London, UK – Wednesday, 2 February, 2022
The updated version 1.0 of the Cool Farm Tool is live! We are thrilled to celebrate this milestone as it provides best-in-class environmental calculations metrics that helps our users and members around the world keep up with the latest science. The tool is used in more than 140 countries to measure on-farm environmental impacts including greenhouse gas emissions, water efficiency, biodiversity impact and is applicable to a large range of crop and livestock farming systems globally.
Benefits of the new CFT 1.0 updates
Over time, updating the Cool Farm Tool models has become increasingly necessary. Evolving science such as the 2019 Refinement to the 2006 IPCC Guidelines for National Greenhouse Gas Inventories (short: 2019 Refinement) is one of the biggest reasons for this update. The following are benefits of the new version:
- Improved emission estimates which will be more specific to each individual farmer’s situation – and hence provide better guidance on reduction potentials and options;
- Some errors will be fixed that were known but hadn’t been fixed for the same reason new science hadn’t been implemented – to maintain stability for assessment comparisons over time;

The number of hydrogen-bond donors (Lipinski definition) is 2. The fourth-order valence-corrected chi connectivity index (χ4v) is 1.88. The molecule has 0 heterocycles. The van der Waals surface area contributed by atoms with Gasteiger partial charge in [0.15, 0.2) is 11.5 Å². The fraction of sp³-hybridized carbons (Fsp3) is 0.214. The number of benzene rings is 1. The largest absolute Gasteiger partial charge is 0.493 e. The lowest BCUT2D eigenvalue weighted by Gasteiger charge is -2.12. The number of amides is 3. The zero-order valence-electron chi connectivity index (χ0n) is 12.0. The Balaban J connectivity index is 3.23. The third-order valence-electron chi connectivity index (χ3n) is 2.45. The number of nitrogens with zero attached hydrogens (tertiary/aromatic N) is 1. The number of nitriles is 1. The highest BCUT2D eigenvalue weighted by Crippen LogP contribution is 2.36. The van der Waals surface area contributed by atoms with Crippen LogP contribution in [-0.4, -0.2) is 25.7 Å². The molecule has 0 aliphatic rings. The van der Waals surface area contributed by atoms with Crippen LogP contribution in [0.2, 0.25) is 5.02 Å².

- Keep up with the latest science to ensure the calculations are accurate, consistent, and reliable at this critical juncture in the Decade of Action.
The deployment of CFT 1.0 strengthens the trust in a credible, standardised tool that enables the agri-food industry to encourage, motivate and reward regenerative practices and to contribute to a net-zero emissions world. The release is part of Cool Farm’s new development strategy, with major releases annually, and minor updates fortnightly. These minor updates will not affect existing calculations but are incremental and may offer users improved options (e.g. adding biochar and feed additives).
Over the past months, we have extensively reported about the release of this new version:
+All changes to the CFT Version 1.0 are explained in detail on our release plan news page
+ In December we reported about the key findings from user testing – read about the findings here to stay informed
+ In our recent blog post, we asked Jon Hillier (University of Edinburgh) and David McMahon (Cool Farm) what the implemented changes mean for the Cool Farm Tool.
+ See the 2019 Refinement to the 2006 IPCC Guidelines for National Greenhouse Gas Inventories – https://www.ipcc-nggip.iges.or.jp/public/2019rf/index.html